Hawai'i OT Hatchie, DT Rowley Talk Stanford

Hawai'i has become a breeding ground for linemen, and Stanford has crossed the Pacific to recruit a pair of the state's most coveted. Micah Hatchie and Graham Rowley are juniors at Waialua High, where they are two-way players for the agricultural town positioned at the base of Mt. Kaala, on O'ahu's North Shore. Both have received scholarship offers from Stanford, and both have expressed interest.

"I think Oregon and Stanford are my top two," said Micah Hatchie, a three-star offensive tackle. "Washington is right behind those two and then Colorado."

The 6-5, 295-pound Hatchie, Scout.com's No. 35 OT in the Class of 2010, has a slew of invitations from premier programs. Arizona, Colorado, Hawai'i, Oregon, SMU, Stanford and Washington have made official offers, while Cal, Louisville, Ole Miss, Oregon State and UCLA are also interested.

Graham Rowley, Hatchie's partner in crime on the offensive and defensive lines, has also been courted by numerous schools.

"Right now I have BYU, Hawai'i, SMU, Stanford and Washington [offers]," said the three-star defensive tackle, Scout.com's No. 21 DT in the Class of 2010. "And Colorado just offered me a scholarship last week."

Rowley is also drawing interest from Arizona State, Oregon and UCLA. He said that whether he plays offense or defense at the next level is dependent on the school that lands him.

"Stanford is O-line, but they said I might get a shot at the other side too," Rowley told The Bootleg. "BYU, SMU and Wazzu all want me to play D-line."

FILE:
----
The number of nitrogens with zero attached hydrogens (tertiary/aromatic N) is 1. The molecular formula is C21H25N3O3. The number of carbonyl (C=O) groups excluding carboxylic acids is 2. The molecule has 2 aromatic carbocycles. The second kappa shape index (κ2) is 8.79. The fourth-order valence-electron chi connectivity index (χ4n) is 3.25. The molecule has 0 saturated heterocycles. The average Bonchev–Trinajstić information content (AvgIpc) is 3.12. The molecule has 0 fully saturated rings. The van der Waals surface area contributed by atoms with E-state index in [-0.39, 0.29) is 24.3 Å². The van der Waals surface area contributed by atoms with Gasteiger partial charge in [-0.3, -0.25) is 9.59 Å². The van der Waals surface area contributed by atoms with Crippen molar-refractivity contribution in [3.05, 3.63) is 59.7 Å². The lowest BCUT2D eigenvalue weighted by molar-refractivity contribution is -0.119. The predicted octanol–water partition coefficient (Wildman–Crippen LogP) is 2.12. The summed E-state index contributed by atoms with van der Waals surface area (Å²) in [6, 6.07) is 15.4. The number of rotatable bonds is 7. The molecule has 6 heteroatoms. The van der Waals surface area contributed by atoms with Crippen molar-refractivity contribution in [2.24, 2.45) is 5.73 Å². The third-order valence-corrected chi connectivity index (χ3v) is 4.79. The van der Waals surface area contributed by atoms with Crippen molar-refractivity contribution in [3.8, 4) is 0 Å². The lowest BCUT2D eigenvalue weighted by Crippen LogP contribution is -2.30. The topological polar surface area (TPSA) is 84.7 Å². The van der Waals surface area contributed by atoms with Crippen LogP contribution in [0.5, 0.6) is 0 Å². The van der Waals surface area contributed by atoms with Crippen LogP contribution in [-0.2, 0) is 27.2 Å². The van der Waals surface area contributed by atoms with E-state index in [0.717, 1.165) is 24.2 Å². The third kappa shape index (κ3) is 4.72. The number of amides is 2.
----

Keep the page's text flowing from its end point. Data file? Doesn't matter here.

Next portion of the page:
Rowley, who registered 10 sacks and forced four fumbles last season, said he prefers playing defense to offense. Hatchie, however, said he has no preference.

"Last year, I was defensive tackle most of the time and on offense I played guard and tackle," Hatchie said. "I like playing both ways and am pretty comfortable on either side of the ball."

Both of these native Hawaiians reported that they played about 90 percent of the snaps in every game last season. But while their contributions may be similar on the field, Rowley and Hatchie came by the way of football on two different paths.

Hatchie has been enveloped in football since his early childhood.

"My dad started coaching at the Pop Warner level in 1998," Hatchie said. "Now, he is the junior varsity head coach here at my school."

His father had played NCAA ball at Merced College (Calif.), but had his career shortened after quitting school to assist with family matters. Hatchie said his dad's situation has given him a perspective on what life's priorities should be.

If it hadn't been for the influence of some of his peers, meanwhile, Rowley may have never even stepped onto the football field.

"I was into other things and did not think I was going to play football at all," he said. "I actually just started playing when I was a freshman, only because all of my friends were, and then discovered I loved the game."

Despite his enormous 6-4, 270-pound frame, Rowley enjoyed skateboarding in his younger days, and that pastime kept him away from the pigskin until he was 15 years old. Judging from those extreme skateboarding crash videos, it looks as if Rowley might have switched to the safer sport.

Both linemen attended Stanford's first Junior Day in early March and were impressed mightily by what they saw.

"It was a huge campus, I like the football facilities and the coaches were really nice," said Rowley, who currently holds a 3.8 GPA.

Hatchie, who scored an 1160 on his first SAT attempt, got a glimpse of what practices may feel like on The Farm, and was enthralled.

"When I was watching practice, [the coaches] were all into it," he said. "It's like they think they are on the team, and I thought that was pretty cool. Watching Stanford practice that day was pretty pumping."

Coach Harbaugh has been known to knock a few helmets around during practice, so if either of these linemen decides to commit to Stanford, they will be receiving a head-on experience.

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